I have written here often about some of the cooperatives with whom we work and, especially, the remarkable people encountered in these organizations. Along the way, I have shared descriptions of some of the tools that we have shared with Nica partners (like Open Book Management and Lean principles), because many rural producers have become convinced of the need for organizational strengthening. It should be no surprise that Winds of Peace Foundation regards these tools, and others that encourage inclusiveness and participation, as key to sustainable organizational strength. So do many Nica partners. But thinking that something is true does not automatically prove that it’s true. So I decided to share some data about ownership that has recently been published.
The National Center for Employee Ownership (NCEO) has published a new study of employee-ownership in the U.S. Now, the U.S. is not Nicaragua, and employee stock ownership is not cooperativism. But the results cited in the report focus on enterprise ownership, owning the business and social equity of an enterprise, and that definition encompasses an entire spectrum of stakeholder models. And this is a portion of what the study has found:
*Enterprise-owners in this dataset have 33% higher median income from wages overall. This holds true at all wage levels, ranging from a difference of $3,160 in annual wages for the lowest-paid employee-owners to an extra $5,000 for higher-wage workers.
*Median household net wealth among respondents is 92% higher for owners than for non-owners. This disparity holds true for the great majority of subgroups analyzed, including single women, parents raising young children, non-college graduates, and workers of color.
*Enterprise-owners of color in this data have 30% higher income from wages, 79% greater net household wealth, and median tenure in their current job 36% over non-employee-owners of color.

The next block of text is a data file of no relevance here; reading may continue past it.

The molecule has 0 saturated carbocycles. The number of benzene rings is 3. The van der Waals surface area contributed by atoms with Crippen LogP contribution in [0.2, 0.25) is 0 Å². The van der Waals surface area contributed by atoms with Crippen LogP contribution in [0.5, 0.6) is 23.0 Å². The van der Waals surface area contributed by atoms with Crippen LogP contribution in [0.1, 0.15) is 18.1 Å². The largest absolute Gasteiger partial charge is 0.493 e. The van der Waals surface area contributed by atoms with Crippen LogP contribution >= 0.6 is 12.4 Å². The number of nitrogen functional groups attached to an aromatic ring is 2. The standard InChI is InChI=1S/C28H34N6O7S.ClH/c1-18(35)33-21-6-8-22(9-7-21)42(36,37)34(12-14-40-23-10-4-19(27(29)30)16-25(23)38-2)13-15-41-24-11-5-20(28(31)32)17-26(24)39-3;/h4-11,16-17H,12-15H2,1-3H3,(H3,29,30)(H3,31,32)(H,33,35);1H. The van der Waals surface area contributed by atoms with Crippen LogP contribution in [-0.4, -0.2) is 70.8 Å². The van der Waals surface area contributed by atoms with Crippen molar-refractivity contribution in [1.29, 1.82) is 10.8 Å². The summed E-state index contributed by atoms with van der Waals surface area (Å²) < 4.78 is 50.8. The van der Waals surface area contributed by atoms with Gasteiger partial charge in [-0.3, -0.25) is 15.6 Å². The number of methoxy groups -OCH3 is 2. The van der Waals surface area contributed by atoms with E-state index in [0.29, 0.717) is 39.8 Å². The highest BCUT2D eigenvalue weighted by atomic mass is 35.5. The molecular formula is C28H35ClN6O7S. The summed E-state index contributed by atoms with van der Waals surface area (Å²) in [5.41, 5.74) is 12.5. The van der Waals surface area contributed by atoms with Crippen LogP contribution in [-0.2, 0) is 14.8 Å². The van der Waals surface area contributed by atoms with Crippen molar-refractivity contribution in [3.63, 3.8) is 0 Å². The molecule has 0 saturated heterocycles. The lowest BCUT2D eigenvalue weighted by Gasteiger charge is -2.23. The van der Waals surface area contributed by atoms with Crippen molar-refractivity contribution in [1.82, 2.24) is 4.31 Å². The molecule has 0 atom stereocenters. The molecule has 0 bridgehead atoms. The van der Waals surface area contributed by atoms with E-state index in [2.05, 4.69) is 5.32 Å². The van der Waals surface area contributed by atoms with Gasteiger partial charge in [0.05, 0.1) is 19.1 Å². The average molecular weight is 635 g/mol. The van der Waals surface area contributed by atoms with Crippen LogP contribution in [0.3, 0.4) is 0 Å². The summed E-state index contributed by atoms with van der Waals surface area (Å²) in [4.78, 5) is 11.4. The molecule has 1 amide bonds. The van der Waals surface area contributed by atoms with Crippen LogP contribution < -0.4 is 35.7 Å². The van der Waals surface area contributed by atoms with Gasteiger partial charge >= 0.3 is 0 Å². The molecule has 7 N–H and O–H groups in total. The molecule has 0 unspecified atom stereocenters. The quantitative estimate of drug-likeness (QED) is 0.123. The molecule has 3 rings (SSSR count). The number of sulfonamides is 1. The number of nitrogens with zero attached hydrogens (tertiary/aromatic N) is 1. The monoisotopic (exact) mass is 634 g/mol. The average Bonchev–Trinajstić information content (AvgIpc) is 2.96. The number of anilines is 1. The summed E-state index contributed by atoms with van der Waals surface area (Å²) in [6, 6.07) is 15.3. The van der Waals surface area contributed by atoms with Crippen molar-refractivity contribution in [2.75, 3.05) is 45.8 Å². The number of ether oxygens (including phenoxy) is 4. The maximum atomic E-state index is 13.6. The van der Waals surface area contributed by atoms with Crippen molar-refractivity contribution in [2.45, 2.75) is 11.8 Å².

*For families with children ages 0 to 8 in their household, the ownership advantage translates into median household net worth nearly twice that of those without employee ownership, nearly one full year of increased job stability, and $10,000 more in annual wages.
The report is full of additional data which supports the organizational value of ownership; take a look at it for lots of details. But the picture being painted here is one of many colors: organizations that involve their workers as owners are more successful; greater opportunity comes from ownership; greater participation through ownership yields greater strength and organizational growth; there is a central tendency in us as human beings to nurture and protect that which we own.
Concurrent with the publication of this groundbreaking study was the publication of Fortune Magazine’s 2017 100 Best Companies to Work For. Of the 73 corporations recognized for their outstanding workplaces, more than half of them (35) incorporated ownership plans for their members. It’s hardly a coincidence that many of the best companies to work for are companies owned, in whole or part, by the employees or members themselves. (The Fortune list is traditionally weighted heavily toward technology and healthcare providers; the preponderance of ownership would presumably be even higher in a more representative sample of U.S. businesses.)
There is no mistaking the fact that Nicaraguan cooperatives are owned by their members, in at least the structural, legal sense. But like their U.S. employee counterparts, Nicaraguan owners need the understanding of what ownership is, of what their ownership obligations and rights are, and how their success truly rises or falls based upon the members taking responsibility, collectively. Successful ownership is not reliant upon heroes or the efforts of the few or the presence of a beneficent patron. Success follows a basic understanding of how their cooperative works, how A+B=C, and importance of each member to the whole.
So when the third Certificate Program is convened in August, there will be modules about family strategic planning and access to markets and means of improving production and quality. But at its core, the Program will be about ownership, seizing the opportunity for self-improvement by embracing both self and collective responsibility. We’ll be there to help conversations about Open Books and Lean, but the days will really be about our partners’ futures, and their appetite to own it….